When I played junior hockey, I was not tough. To be clear, I’m not tough now either, but back then I was really not tough. Thankfully, I was pretty good at hockey - I finished my second year with the Vernon Vipers as one of the BCHL’s top-20 scorers.
That combination of A) scoring points and B) not being tough, meant that I used to get run a lot. After all, that’s one of the easiest ways to take the bite out of a scorer’s game – let him know that if he wants to get where he knows he needs to, it’s going to involve pain. Congratulations, you just created a perimeter player.
My coach in Vernon was Mike Vandekamp, a man I could pretty easily write a book about after spending two years on his team (I first started writing in junior, and kept a journal both years). He was and likely still is a tough, hard-nosed coach, and he was exactly what I needed at the time. He made me better, and more importantly, tougher. I don’t know Dale Hunter or how he coaches, but I see some similarities from a distance.
Mike had me figured out, and was not subtle about his preference when choosing between my perimeter play and grittier shifts. One day at practice he joined me during the pre-practice skate-around (which is always a weird situation for a player, by the way. Sometimes it’s all laughs and one-of-the-boys back slaps, and other times it’s the World’s Most Serious Hockey Conversation). He told me he was sick of watching me get run, and he wanted me to better defend myself, for my own good, and the team’s.
His general advice was that, when a player was charging to hit me, just get my stick up right in their teeth. For real. He said “we’ll take the PIMs, we’ll stand up for you after it happens, but you can’t keep taking this much abuse.”
To be clear, he didn’t want me to cross-check guys in the mouth for kicks as much as he just wanted me to present my stick at a high-ish level – if you want to continue on and ram your face into my stick, that’s your call. But here’s where my stick is.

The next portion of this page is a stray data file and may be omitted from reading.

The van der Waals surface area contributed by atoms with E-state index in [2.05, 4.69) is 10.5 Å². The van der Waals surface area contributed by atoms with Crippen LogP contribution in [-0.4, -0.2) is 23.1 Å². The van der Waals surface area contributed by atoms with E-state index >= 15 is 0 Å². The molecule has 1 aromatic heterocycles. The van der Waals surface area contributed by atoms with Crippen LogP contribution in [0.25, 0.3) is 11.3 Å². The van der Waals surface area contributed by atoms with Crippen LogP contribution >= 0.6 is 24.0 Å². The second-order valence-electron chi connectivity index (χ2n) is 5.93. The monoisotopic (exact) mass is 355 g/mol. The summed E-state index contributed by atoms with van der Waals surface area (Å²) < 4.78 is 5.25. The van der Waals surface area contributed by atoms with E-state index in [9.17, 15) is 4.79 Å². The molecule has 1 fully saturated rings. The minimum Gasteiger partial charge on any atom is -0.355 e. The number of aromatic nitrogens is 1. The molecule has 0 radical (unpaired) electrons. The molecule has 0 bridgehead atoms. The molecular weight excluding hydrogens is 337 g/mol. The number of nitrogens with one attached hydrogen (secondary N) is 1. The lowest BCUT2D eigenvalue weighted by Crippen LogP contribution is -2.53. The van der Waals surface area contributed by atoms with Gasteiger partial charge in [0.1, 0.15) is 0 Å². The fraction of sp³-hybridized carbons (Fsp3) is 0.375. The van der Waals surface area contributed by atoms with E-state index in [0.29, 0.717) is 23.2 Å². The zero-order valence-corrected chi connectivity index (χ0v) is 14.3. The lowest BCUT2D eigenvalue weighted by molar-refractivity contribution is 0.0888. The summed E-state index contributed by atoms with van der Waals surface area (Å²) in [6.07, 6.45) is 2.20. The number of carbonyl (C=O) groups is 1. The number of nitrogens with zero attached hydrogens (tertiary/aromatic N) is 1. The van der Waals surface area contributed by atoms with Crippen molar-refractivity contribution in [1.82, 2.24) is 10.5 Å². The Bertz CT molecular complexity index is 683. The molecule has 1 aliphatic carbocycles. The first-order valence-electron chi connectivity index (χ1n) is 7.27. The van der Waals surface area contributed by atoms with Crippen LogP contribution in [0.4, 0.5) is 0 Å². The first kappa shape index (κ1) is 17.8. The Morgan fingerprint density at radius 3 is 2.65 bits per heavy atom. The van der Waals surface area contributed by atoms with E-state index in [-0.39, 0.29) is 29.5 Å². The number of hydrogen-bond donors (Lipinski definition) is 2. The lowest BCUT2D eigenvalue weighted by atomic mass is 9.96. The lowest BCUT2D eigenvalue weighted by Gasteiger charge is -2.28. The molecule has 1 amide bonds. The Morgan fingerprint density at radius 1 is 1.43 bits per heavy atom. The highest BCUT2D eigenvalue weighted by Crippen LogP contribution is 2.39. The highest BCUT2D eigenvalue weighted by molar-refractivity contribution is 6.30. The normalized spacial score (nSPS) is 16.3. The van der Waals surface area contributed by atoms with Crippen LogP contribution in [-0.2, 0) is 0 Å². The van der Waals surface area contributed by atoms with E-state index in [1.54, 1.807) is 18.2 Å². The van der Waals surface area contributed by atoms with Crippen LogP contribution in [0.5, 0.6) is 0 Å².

I’m sure that sounds brutally violent to some of you, but from junior hockey on you learn that if someone has to get hurt, you’ll take the “you over me” trade any day. Especially in playoffs.
Dale Hunter is in the news today for his quote that he didn’t find Niklas Backstrom’s cross-check to the face of Rich Peverly that bad because they Bruins had been after his head for the entire series to date (Backstrom missed 40 games with a concussion this season). His full quote from Stephen Whyno of the Washington Times:
“Every scrum, Nicky comes out with no helmet on, he gets blockered to the head by [Tim] Thomas the game before. He’s protecting his head,” Hunter said Tuesday. “He just came out for 40 games. You have to protect your head. With his stick being in his face like that, it was a dangerous play on his part.”
I don’t think he’s going to be suspended. If you slow it down frame by frame, where was [Peverley's] stick? It was up in his face first,” the Caps coach said. “Re-watch it again, where his stick’s up in his face, and Nicky because of the stick in his face, that the guy put his stick up like that and Nicky reacted to it.”
Whether any of that is true or not, it points to the thinking in Washington: whether that play is right or wrong, they don’t give a shit. They need Nik Backstrom, who’s arguably the best player on either team in their series. They don’t need him taking any garbage from the Bruins, who’ve shown over the past couple seasons that they like to mix it up and get physical.
So, Nick Backstrom, hit first. Speak before spoken to. Don’t take any chances. I ripped Crosby a new one yesterday for chippy play and a lack of focus, but the more I thought about it today, the more I wondered if he hasn’t taken a similar attitude since returning from concussions (though getting involved in more scrums pushes me more towards “no” in his case).
I’m not defending the cheap cross-check to Peverly’s mouth, I’m just trying to explain the mindset: if one of us might get hurt here, I’d prefer it be you.